On Wednesday evening, the government – along with representatives from the three eastern states – outlined nine measures which would be put in place as part of the tightened lockdown from April 1st.
Some are set to expire on April 6th, while others will continue for the foreseeable future.
The announcement was made on Wednesday evening at a press conference by Health Minister Rudolf Anschober together with Governors Michael Ludwig (Vienna), Johanna Mikl-Leitner (Lower Austria) and Hans-Peter Doskozil (Burgenland).
The announcement had been delayed due to disagreements over the measures that should come into place, with government officials holding a three-day meeting.
The exact measures are as follows.
Stay at home order
A 24-hour stay at home order will come into effect from April 1st, whereby you can only leave the house for certain exceptions.
This is expected to expire on April 6th, although it may be continued if infection rates and hospitalisations remain high.
More information as to when you can leave your house is available at the following link.
Closure of service providers
Close contact services – known in Austria as ‘body hugging services’ – like hairdressers, tattoo parlours and cosmetic services will be closed from April 1st until April 6th.
Closure of non-essential shops
Non-essential shops (i.e. retail) will be forced to close. Only supermarkets and pharmacies will be allowed to open from April 1st until the 6th.
FFP2 masks outside
FFP2 masks will be required outdoors wherever crowds form outdoors. This can be on streets or in public places.
FFP2 masks have been required in supermarkets, train stations and other publicly accessible indoor places in Austria since January.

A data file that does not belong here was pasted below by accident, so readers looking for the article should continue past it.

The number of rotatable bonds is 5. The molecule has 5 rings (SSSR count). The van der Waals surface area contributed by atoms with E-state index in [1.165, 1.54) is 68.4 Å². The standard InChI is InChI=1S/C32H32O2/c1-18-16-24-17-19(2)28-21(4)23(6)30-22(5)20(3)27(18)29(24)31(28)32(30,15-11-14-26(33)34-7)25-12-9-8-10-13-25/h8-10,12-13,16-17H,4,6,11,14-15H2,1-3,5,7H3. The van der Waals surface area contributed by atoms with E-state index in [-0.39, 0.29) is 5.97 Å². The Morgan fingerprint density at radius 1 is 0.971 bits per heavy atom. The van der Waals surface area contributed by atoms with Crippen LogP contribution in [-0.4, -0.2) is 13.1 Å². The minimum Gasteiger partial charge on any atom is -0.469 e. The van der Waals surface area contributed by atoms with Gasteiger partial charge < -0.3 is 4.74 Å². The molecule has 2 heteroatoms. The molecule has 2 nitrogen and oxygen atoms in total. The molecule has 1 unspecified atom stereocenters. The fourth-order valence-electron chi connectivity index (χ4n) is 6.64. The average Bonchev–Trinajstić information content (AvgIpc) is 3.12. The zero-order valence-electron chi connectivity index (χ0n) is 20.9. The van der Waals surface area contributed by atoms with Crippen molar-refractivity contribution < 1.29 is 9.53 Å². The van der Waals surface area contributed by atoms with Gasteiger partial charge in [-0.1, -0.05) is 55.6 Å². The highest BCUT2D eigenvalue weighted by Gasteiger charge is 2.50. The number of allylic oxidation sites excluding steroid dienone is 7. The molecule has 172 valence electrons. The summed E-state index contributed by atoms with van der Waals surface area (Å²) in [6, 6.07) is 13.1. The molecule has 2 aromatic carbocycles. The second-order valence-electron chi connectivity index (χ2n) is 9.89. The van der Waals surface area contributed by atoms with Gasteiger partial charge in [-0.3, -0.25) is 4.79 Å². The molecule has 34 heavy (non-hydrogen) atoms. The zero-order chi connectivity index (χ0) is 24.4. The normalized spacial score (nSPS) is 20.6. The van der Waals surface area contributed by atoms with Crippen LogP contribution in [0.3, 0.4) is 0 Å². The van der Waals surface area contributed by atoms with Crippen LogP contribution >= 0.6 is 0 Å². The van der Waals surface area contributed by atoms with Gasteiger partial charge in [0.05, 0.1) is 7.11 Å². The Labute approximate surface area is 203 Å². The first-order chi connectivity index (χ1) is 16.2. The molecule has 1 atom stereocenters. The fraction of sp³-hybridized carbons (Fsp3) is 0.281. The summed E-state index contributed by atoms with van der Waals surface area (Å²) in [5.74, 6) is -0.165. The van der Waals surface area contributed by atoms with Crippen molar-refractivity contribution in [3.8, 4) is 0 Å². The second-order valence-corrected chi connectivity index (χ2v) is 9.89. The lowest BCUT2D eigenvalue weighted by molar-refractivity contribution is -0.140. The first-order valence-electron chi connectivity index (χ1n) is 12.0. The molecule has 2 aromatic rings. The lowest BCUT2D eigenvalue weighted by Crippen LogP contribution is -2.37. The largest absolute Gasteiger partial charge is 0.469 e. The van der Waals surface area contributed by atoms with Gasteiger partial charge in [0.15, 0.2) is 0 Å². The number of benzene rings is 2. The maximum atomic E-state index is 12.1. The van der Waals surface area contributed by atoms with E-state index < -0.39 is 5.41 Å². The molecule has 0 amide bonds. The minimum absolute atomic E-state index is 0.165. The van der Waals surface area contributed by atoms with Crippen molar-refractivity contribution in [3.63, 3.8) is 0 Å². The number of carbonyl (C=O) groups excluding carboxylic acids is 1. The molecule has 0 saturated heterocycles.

FFP2 masks will also be required in indoor settings where more than one person is present, i.e. offices.
More testing for cross-border commuters
Commuters (i.e. workers) who travel in and out of risk areas must be tested twice per week.
Risk areas have been declared all over Austria over the past few weeks due to rising infection rates (such as in Wiener Neustadt) or a high prevalence of variants of the virus (Tyrol).
This also applies to people commuting from abroad to work, i.e. from the Czech Republic and from Slovakia and Hungary.
Working from home
Companies are to ask employees to work from home or be tested at least once per week during this time.
This does not however amount to a mandatory working from home requirement, as had been previously reported before the announcement was made.
Distance learning for schools
Schools will go to distance learning after the Easter break (i.e. no face-to-face lessons) until the 9th of April.
Schools will start again on the 11th of April with face-to-face lessons.
Negative tests required to visit shops – when they open again
If retail opens again on April 7th – which is by no means certain and depends on infections and hospitalisations – people will need to show evidence of a negative test to go into non-essential stores.
This is likely to be in a similar fashion to the existing ‘entry tests’ for visiting hairdressers and the like in Austria – a rule which has been in place since February 8th.
May I leave my Austrian state?
There are no restrictions on travelling to other states as part of the rules, provided your reason for leaving the house is sufficient under the measures.
What does this mean for the rest of Austria?
Anschober said that the measures may be extended across the country if infections continue to rise.
“Eastern Austria is a pilot region, it could easily be the same in other federal states.”
Will this really end on the 6th?
Not necessarily – in fact, things could get a little stricter.
Ludwig told the press that if these measures did not work in curbing rising infection rates and hospitalisations, an extended lockdown would be imposed.
“If we don’t see results in a timely manner, we will have to go beyond this package,” says the Mayor of Vienna Michael Ludwig.
“Eastern Austria is much more confronted with the ‘British variant’, which is also related to the neighbouring countries Slovakia and the Czech Republic, where the variant is widespread. Vorarlberg is doing better there, the British variant is currently less widespread in Switzerland and Germany”, said Ludwig.
“Until now we believed that school is less affected. We now see it differently. Not everyone should go back to school immediately, the risk of infection there is very high,” says Ludwig.